Earlier this month, Mr. Robert A. Sunshine, Deputy Director of the Congressional Budget Office (CBO) presented testimony on federal spending on surface transportation infrastructure. This report was prompted by events anticipate for 2007: the expiration of SAFETEA-LU and spending form the Highway Trust Fund outpacing revenues.
Most government spending on surface transportation infrastructure is by state and local governments (about three-fourths). The great majority of federal spending is on capital (92 percent). The majority of state and local spending is on operations and maintenance (64 percent).
The CBO points out that Congress will need to find ways to decrease spending (or at least the growth in spending), increase revenues, or some combination of these. Fully funding the projected spending by raising fuel taxes could result in an increase of 5 cents per gallon.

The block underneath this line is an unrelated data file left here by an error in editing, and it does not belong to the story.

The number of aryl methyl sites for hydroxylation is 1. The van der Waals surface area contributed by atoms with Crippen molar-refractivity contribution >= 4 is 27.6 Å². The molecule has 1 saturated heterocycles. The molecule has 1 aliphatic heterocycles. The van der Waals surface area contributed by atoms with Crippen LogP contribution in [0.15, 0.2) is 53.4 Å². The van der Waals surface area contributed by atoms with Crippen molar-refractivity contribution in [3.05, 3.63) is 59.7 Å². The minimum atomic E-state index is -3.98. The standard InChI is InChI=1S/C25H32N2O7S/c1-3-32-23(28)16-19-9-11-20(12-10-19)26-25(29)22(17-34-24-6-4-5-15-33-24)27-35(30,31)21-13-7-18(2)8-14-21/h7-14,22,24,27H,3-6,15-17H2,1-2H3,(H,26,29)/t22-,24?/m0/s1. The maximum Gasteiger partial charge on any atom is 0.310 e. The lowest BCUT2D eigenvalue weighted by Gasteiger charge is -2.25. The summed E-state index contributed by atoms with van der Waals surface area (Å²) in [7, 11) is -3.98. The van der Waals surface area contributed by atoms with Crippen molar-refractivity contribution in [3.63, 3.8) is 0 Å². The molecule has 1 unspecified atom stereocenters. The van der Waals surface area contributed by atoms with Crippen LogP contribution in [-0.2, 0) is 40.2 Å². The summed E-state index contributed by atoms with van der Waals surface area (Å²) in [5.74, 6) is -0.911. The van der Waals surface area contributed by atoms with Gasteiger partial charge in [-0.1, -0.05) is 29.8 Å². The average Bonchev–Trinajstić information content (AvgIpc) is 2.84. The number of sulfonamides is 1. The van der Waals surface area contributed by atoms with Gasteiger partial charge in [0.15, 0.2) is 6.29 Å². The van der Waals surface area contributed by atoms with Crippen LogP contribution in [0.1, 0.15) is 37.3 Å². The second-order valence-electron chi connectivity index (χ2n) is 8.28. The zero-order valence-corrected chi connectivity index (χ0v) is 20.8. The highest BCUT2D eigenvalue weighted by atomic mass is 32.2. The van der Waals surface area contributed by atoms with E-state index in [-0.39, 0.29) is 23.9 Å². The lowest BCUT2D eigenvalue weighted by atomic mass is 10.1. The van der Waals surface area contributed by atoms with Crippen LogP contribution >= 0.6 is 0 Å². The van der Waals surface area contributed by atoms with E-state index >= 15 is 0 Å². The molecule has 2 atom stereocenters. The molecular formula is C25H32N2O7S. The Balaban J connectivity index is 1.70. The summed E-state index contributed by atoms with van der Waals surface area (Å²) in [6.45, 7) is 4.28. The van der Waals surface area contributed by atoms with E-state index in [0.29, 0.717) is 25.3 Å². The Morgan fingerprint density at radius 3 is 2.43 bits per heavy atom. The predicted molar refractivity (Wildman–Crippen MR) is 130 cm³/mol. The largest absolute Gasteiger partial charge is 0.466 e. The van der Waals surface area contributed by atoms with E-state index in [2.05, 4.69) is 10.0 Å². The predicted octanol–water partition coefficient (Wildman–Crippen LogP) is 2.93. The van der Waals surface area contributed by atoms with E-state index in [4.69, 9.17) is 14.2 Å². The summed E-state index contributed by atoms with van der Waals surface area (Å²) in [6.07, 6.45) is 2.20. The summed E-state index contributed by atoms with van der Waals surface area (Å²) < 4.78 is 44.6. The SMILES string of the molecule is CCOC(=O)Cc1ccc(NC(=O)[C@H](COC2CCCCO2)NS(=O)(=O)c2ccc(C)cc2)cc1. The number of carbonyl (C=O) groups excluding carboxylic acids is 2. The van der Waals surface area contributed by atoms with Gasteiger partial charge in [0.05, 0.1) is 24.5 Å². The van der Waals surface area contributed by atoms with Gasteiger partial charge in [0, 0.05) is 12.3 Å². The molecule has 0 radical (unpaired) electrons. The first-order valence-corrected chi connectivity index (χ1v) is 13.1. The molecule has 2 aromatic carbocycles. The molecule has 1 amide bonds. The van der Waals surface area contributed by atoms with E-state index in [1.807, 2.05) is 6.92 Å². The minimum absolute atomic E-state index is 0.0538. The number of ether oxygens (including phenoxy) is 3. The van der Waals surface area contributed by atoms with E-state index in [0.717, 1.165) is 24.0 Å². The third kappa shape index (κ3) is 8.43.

The CBO suggested alternatives to fuel taxes.
-Mileage fees. Fees based on the number of miles traveled by a vehicle. This would include tolls.
-Weight-distance fees. Annual fees based on the mileage and type of vehicle.
-Congestion fees. Fees based on road choice and travel timing.
State and local governments are using or have experimented with these alternatives. They are advantageous and more economically efficient in that they link particular infrastructure resources to their users and type of use. The present fuel tax system is advantageous in that it is relatively inexpensive to administer and hard to evade.